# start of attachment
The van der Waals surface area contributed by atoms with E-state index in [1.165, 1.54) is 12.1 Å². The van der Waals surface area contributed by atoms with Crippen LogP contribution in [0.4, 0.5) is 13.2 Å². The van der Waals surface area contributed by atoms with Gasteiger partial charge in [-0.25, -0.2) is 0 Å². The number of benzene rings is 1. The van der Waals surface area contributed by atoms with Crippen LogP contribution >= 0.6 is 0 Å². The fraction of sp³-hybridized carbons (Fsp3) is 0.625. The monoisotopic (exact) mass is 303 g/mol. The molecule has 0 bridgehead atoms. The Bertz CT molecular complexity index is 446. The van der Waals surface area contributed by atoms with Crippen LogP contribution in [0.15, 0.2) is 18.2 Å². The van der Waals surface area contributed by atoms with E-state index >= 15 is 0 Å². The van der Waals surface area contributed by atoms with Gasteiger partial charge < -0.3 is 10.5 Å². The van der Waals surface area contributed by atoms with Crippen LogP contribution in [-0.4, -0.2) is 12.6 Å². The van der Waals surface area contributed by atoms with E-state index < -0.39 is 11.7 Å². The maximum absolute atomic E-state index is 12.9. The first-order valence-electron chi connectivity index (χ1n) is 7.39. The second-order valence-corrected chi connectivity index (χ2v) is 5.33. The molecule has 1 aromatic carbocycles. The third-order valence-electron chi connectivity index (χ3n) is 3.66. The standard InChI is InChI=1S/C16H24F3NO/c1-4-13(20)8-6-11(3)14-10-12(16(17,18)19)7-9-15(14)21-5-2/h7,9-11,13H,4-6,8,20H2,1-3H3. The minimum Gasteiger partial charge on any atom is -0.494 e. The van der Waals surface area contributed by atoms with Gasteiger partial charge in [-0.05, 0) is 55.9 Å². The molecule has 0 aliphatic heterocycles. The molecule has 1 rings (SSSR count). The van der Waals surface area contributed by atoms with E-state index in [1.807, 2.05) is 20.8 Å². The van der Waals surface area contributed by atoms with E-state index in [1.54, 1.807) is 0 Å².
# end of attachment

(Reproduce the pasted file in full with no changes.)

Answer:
The van der Waals surface area contributed by atoms with E-state index in [1.165, 1.54) is 12.1 Å². The van der Waals surface area contributed by atoms with Crippen LogP contribution in [0.4, 0.5) is 13.2 Å². The van der Waals surface area contributed by atoms with Gasteiger partial charge in [-0.25, -0.2) is 0 Å². The number of benzene rings is 1. The van der Waals surface area contributed by atoms with Crippen LogP contribution >= 0.6 is 0 Å². The fraction of sp³-hybridized carbons (Fsp3) is 0.625. The monoisotopic (exact) mass is 303 g/mol. The molecule has 0 bridgehead atoms. The Bertz CT molecular complexity index is 446. The van der Waals surface area contributed by atoms with Crippen LogP contribution in [0.15, 0.2) is 18.2 Å². The van der Waals surface area contributed by atoms with E-state index >= 15 is 0 Å². The van der Waals surface area contributed by atoms with Gasteiger partial charge < -0.3 is 10.5 Å². The van der Waals surface area contributed by atoms with Crippen LogP contribution in [-0.4, -0.2) is 12.6 Å². The van der Waals surface area contributed by atoms with E-state index < -0.39 is 11.7 Å². The maximum absolute atomic E-state index is 12.9. The first-order valence-electron chi connectivity index (χ1n) is 7.39. The second-order valence-corrected chi connectivity index (χ2v) is 5.33. The molecule has 1 aromatic carbocycles. The third-order valence-electron chi connectivity index (χ3n) is 3.66. The standard InChI is InChI=1S/C16H24F3NO/c1-4-13(20)8-6-11(3)14-10-12(16(17,18)19)7-9-15(14)21-5-2/h7,9-11,13H,4-6,8,20H2,1-3H3. The minimum Gasteiger partial charge on any atom is -0.494 e. The van der Waals surface area contributed by atoms with Gasteiger partial charge in [-0.05, 0) is 55.9 Å². The molecule has 0 aliphatic heterocycles. The molecule has 1 rings (SSSR count). The van der Waals surface area contributed by atoms with E-state index in [1.807, 2.05) is 20.8 Å². The van der Waals surface area contributed by atoms with E-state index in [1.54, 1.807) is 0 Å².